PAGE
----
I know now is not exactly the time to run out shopping for ingredients either so I'm using what I have on hand. I'll link to where ya'll can order the same ingredients online. I will also list several options in case you have one type of butter or oil but not another. 

I wish I could use super common ingredients like coconut oil, but I just don't like it for this type of project.

I used to have a love affair with coconut oil, just like everybody else did for a while there. Unfortunately it's too greasy on my skin. Maybe in the winter I could get away with using it, but any other time of year it felt like it just didn't sink into my skin. I felt like I constantly had slimy, oily skin.

Now that's not for things like my burn salve because in that instance you want them to stick around for awhile and not sink right into the skin. Salves have a bit of protective quality to them, like a barrier on your skin. Lotions and creams though need to sink in to do their job.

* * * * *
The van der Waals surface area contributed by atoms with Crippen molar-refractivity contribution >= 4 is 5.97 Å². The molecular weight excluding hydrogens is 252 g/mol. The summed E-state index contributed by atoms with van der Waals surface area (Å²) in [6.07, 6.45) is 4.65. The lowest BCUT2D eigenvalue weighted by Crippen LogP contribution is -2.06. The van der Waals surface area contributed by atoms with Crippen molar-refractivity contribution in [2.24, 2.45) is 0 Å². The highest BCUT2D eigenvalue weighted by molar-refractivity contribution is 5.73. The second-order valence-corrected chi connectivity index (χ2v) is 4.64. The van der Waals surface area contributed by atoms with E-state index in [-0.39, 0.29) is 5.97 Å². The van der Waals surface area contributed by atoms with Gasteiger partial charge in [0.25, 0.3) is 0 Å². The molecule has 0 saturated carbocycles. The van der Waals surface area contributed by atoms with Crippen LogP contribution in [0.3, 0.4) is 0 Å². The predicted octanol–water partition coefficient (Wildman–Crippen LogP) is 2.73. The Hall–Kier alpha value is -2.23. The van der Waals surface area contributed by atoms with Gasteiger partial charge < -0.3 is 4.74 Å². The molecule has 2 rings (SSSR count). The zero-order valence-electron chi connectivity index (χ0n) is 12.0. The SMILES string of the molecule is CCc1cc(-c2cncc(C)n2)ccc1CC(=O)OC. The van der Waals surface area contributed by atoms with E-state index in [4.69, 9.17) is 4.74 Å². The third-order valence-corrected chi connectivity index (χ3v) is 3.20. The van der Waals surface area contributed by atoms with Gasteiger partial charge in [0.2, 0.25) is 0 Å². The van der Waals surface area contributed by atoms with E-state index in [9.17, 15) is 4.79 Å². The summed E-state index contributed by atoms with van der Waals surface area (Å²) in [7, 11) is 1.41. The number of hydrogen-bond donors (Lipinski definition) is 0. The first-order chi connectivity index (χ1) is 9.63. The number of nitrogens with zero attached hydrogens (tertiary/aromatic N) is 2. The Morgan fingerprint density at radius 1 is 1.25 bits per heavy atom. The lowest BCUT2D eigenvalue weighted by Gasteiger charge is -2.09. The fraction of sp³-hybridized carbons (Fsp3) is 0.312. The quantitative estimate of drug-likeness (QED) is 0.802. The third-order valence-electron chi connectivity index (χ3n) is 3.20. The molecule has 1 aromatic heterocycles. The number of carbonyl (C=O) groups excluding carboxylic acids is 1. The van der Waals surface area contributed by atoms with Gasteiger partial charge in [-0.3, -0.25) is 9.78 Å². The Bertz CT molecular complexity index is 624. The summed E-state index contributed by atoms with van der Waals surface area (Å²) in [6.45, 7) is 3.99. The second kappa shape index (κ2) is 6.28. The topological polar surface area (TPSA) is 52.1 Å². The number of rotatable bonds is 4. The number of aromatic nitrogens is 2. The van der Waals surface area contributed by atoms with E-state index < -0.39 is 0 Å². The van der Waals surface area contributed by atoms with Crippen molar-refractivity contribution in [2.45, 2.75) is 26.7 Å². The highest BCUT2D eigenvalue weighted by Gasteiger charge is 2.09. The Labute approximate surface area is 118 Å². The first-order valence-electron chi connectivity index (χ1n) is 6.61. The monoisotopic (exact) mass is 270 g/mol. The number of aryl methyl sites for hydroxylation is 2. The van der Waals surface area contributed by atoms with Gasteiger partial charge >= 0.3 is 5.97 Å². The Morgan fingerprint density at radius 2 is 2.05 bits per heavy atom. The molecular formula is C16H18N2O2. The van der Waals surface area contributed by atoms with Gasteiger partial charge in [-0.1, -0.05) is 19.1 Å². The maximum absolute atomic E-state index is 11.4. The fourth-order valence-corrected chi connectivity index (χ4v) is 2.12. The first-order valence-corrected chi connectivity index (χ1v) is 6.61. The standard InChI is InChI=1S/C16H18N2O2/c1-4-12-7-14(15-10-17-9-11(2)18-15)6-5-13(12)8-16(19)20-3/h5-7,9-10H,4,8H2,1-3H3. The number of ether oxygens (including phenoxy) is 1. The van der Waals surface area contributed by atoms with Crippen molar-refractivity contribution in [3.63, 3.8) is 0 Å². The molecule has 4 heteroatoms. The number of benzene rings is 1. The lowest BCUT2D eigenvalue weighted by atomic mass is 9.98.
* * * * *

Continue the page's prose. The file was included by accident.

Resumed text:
How to plant an indoor succulent garden

I love having plants in every room of my house and succulents are my new favorites. I happened to buy a few really tiny succulents last month and decided to make a mini garden for them. I've been growing more succulents lately because they are basically the perfect house plant since they require so little care. All you have to do is water them once a week or even less and they'll be happy!

Tutorial for succulent bowl garden.

Succulents grow pretty slowly as far as houseplants go. This is great if you want to put them into little terrariums, succulent gardens, fairy gardens or even small wall planters. Since they grow slowly they don't outgrow their container too quickly, so they won't need repotted often.

I had a plastic bowl I wanted to use for this project. It's from the dollar tree, though many other retailers carry these. Planting succulents in a solid bowl is a little more difficult that a traditional pot with drainage holes. Since water can't escape the bowl you need to be very careful about not over watering your succulents.